Immunohistochemical Screening for Muir-Torre Syndrome

We are now offering immunohistochemical staining for MLH-1, MSH-2 and MSH-6, which may be employed as an initial screening test to help identify patients who may have Muir-Torre syndrome.
Background
Sebaceous gland neoplasms such as adenoma, epithelioma, and carcinoma may be associated with Muir-Torre syndrome (MTS).  MTS is a rare autosomal dominant genodermatosis characterized by cutaneous sebaceous gland neoplasms and/or keratoacanthomas associated with visceral malignancies, most commonly of the gastrointestinal and genitourinary tracts.  MTS is considered a variant or subset of hereditary non-polyposis colorectal cancer (HNPCC; Lynch Syndrome).  MTS is usually the result of mutations in one or more DNA mismatch repair genes.  The genes most commonly implicated include MLH-1, MSH-2, and MSH-6.  Defects in these genes result in genetic instability that is referred to as microsatellite instability.  Sebaceous neoplasms other than on the head and neck and in patients < 50 years old or that are cystic are especially suspicious for MTS.

Testing

Immunohistochemistry:  There is no standard test or algorithm for DNA mismatch repair gene mutation testing.  However, a synthesis of published data suggests that immunohistochemical staining for MLH-1, MSH-2 and MSH-6 is sufficiently sensitive to be useful as a screening test for defects in these genes.  A negative result is interpreted as a lack of the expression of the gene and indicates a gene mutation.  However, maintenance of expression (positive staining) does not exclude the possibility of a different underlying DNA repair defect.
As an example, please see the attached pathology report of a recent case where the patient demonstrated lack of expression of MSH-2 and MSH-6 in a suspicious sebaceous lesion and had a history of colorectal carcinoma, likely a Muir-Torre syndrome patient.

Microsatellite Instability Analysis:  PCR-based techniques for microsatellite instability testing are considered a second tier screening test and there has been good correlation between these tests and immunohistochemistry.  However, these tests are complex, expensive, take 1-2 weeks and do not indicate the specific gene defect present.

Germline Mutation Analysis:  If immunohistochemistry and/or microsatellite instability analysis are suggestive of a DNA mismatch repair gene mutation, germline mutation analysis of MLH-1, MSH-2, and MSH-6 may be done to confirm the mutation. This is a send out reference test.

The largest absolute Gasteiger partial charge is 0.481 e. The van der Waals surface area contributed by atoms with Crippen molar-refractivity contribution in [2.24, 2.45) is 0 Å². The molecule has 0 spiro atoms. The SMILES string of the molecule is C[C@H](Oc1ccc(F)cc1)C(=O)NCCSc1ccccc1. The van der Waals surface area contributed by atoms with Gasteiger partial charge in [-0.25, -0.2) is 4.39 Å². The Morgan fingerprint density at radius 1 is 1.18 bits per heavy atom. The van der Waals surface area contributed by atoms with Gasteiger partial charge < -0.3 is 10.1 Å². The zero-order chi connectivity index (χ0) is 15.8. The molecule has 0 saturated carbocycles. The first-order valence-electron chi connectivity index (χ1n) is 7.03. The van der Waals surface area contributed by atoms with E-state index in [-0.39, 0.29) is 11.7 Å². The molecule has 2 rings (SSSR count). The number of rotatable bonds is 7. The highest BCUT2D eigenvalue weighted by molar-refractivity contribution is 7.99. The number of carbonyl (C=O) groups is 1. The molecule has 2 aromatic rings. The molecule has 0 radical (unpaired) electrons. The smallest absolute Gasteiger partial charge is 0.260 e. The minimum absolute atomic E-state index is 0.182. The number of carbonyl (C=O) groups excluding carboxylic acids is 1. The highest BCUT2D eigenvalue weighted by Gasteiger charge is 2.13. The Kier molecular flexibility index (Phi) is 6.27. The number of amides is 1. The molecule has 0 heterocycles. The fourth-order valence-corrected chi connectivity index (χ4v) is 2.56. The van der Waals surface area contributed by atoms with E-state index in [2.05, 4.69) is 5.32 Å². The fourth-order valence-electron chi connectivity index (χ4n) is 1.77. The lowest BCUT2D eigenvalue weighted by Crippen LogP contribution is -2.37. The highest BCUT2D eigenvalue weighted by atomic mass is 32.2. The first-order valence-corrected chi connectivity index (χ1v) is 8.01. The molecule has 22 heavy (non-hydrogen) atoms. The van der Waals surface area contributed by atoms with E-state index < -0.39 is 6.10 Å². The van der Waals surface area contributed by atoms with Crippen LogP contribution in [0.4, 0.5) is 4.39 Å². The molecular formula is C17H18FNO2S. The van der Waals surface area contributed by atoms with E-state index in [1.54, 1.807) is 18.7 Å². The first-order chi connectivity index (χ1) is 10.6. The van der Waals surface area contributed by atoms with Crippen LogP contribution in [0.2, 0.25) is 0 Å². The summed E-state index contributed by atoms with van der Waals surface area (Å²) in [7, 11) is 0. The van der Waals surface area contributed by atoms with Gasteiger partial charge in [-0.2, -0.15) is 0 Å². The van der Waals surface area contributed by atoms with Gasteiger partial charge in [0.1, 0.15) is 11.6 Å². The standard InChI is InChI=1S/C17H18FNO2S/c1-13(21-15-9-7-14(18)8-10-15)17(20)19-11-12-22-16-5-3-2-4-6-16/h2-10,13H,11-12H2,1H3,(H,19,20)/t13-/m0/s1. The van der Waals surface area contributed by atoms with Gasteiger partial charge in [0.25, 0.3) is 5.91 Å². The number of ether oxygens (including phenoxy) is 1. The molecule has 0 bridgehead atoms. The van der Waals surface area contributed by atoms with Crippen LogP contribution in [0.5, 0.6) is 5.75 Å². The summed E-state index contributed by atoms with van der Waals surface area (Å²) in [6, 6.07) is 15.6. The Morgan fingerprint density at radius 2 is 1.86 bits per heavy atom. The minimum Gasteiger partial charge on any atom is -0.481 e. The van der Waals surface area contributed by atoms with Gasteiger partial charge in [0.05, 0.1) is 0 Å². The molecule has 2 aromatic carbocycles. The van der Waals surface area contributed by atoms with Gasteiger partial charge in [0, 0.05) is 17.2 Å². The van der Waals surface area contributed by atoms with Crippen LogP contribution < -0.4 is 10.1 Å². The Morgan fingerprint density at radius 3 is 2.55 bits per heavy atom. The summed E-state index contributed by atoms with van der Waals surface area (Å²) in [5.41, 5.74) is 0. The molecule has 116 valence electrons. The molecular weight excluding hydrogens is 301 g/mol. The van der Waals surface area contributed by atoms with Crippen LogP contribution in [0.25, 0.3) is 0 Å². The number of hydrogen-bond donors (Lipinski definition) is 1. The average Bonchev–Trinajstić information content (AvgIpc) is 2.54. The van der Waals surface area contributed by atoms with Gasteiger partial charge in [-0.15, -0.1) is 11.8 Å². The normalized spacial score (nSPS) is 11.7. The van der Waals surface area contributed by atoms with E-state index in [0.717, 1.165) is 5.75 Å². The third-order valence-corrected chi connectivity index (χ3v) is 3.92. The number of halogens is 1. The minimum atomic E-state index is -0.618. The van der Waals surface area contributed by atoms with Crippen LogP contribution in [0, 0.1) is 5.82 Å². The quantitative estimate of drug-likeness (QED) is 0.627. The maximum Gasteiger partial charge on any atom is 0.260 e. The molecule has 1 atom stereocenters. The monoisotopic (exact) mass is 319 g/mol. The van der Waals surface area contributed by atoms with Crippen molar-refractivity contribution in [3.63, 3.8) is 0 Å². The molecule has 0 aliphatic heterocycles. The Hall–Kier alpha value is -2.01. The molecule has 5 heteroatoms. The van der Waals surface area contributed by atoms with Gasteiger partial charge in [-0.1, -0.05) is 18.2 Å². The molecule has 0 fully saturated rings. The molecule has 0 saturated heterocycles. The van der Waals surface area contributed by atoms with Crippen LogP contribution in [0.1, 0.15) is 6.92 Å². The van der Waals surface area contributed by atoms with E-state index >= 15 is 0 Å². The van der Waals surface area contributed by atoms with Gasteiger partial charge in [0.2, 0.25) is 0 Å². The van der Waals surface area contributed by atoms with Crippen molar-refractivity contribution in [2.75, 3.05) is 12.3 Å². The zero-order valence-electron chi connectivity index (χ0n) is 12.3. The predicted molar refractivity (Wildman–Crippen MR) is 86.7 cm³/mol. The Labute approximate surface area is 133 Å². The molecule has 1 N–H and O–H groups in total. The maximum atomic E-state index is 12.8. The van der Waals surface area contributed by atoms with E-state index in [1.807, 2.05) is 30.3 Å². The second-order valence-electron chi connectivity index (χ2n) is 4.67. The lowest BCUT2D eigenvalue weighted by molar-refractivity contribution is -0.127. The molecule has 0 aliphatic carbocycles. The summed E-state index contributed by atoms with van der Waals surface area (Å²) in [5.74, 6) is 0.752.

It should be emphasized that the absence of detectable mutation by any of these methods does not exclude the possibility of a different underlying DNA repair defect or other forms of Muir-Torre syndrome.

Clinical Implications
Some authors suggest immunohistochemical screening only for sebaceous neoplasms located outside the head and neck in patients <50 years old, although others would argue that any sebaceous neoplasm be tested regardless of the patient’s age or other clinical characteristics.
If immunohistochemistry suggests that mismatch repair genes are intact (positive staining) and there is no family history of visceral malignancy, it has been suggested that no further work-up is required.
If immunohistochemistry indicates mismatch repair gene defects (negative or very weak staining) or microsatellite instability analysis is positive, germline mutational analysis should be done.
Regardless of screening test results, any positive family history in a patient with a suspicious sebaceous neoplasm suggests that germline mutational analysis should be done.
Confirmation of a DNA mismatch repair defect by germline mutational analysis reveals that the patient and his or her first degree family members have an inherited cancer predisposition which will require a preventative cancer screening program.  Screening programs would generally involve a Gastroenterologist and guidelines have been issued by the international collaborative group on hereditary nonpolyposis colorectal cancer (ICG-HNPCC).  Genetic counseling may also be useful in this setting.

References:  Abbas O, Mahalingam M. Cutaneous sebaceous neoplasms as markers of Muir-Torre syndrome: a diagnostic algorithm. J Cutan Pathol 2009;36:613.
Abbott JJ, Hernandez-Rios P, Amirkhan RH, Hoang MP.  Cystic sebaceous neoplasms in Muir-Torre Syndrome.  Arch Pathol Lab Med 2003;127:614.
Eisen, DB, Michael DJ. Sebaceous lesions and their associated syndromes: Part II. J Am Acad Dermatol 2009;61:563-78.
Lynch HT, Fusaro RM. The Muir-Torre syndrome in kindreds with hereditary nonpolyposis colorectal cancer (Lynch syndrome): a classic obligation in preventative medicine. J Am Acad Dermatol 1999;41:797.
Orta L, Klimstra DS, Qin J, et al. Towards identification of hereditary DNA mismatch repair deficiency: sebaceous neoplasm warrants routine immunohistochemical screening regardless of patient’s age or other clinical characteristics. Am J Surg Pathol 2009;33:934.
Singh RS, Grayson W, Redston M, et al. Site and tumor type predicts DNA mismatch repair status in cutaneous sebaceous neoplasia. Am J Surg Pathol 2008;32:936.